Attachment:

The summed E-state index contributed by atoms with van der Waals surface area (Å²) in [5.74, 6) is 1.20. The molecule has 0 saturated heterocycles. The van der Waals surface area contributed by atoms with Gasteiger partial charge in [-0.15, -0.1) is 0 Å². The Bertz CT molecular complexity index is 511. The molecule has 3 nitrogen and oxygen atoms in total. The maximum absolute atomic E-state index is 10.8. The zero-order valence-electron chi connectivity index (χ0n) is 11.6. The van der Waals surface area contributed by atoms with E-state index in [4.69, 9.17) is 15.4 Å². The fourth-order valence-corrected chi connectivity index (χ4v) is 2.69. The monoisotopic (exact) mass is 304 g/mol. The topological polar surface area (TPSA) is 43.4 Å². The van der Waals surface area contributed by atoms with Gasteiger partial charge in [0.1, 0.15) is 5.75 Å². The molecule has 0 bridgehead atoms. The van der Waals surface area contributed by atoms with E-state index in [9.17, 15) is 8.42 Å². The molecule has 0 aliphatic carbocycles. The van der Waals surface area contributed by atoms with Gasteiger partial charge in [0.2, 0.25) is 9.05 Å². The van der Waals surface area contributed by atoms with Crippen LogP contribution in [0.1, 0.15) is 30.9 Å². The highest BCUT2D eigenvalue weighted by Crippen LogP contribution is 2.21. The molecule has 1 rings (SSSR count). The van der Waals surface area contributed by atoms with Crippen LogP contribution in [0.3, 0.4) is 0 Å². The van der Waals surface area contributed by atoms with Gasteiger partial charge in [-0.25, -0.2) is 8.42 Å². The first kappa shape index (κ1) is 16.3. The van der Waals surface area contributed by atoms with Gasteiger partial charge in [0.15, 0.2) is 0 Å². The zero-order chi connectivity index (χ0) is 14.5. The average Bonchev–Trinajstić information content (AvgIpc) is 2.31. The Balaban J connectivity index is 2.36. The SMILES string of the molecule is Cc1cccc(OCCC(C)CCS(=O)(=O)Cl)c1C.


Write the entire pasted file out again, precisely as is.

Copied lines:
The summed E-state index contributed by atoms with van der Waals surface area (Å²) in [5.74, 6) is 1.20. The molecule has 0 saturated heterocycles. The van der Waals surface area contributed by atoms with Gasteiger partial charge in [-0.15, -0.1) is 0 Å². The Bertz CT molecular complexity index is 511. The molecule has 3 nitrogen and oxygen atoms in total. The maximum absolute atomic E-state index is 10.8. The zero-order valence-electron chi connectivity index (χ0n) is 11.6. The van der Waals surface area contributed by atoms with E-state index in [4.69, 9.17) is 15.4 Å². The fourth-order valence-corrected chi connectivity index (χ4v) is 2.69. The monoisotopic (exact) mass is 304 g/mol. The topological polar surface area (TPSA) is 43.4 Å². The van der Waals surface area contributed by atoms with Gasteiger partial charge in [0.1, 0.15) is 5.75 Å². The molecule has 0 bridgehead atoms. The van der Waals surface area contributed by atoms with E-state index in [9.17, 15) is 8.42 Å². The molecule has 0 aliphatic carbocycles. The van der Waals surface area contributed by atoms with Gasteiger partial charge in [0.2, 0.25) is 9.05 Å². The van der Waals surface area contributed by atoms with Crippen LogP contribution in [0.1, 0.15) is 30.9 Å². The highest BCUT2D eigenvalue weighted by Crippen LogP contribution is 2.21. The molecule has 1 rings (SSSR count). The van der Waals surface area contributed by atoms with Crippen LogP contribution in [0.3, 0.4) is 0 Å². The van der Waals surface area contributed by atoms with Gasteiger partial charge in [-0.25, -0.2) is 8.42 Å². The first kappa shape index (κ1) is 16.3. The van der Waals surface area contributed by atoms with Gasteiger partial charge in [0.15, 0.2) is 0 Å². The zero-order chi connectivity index (χ0) is 14.5. The average Bonchev–Trinajstić information content (AvgIpc) is 2.31. The Balaban J connectivity index is 2.36. The SMILES string of the molecule is Cc1cccc(OCCC(C)CCS(=O)(=O)Cl)c1C.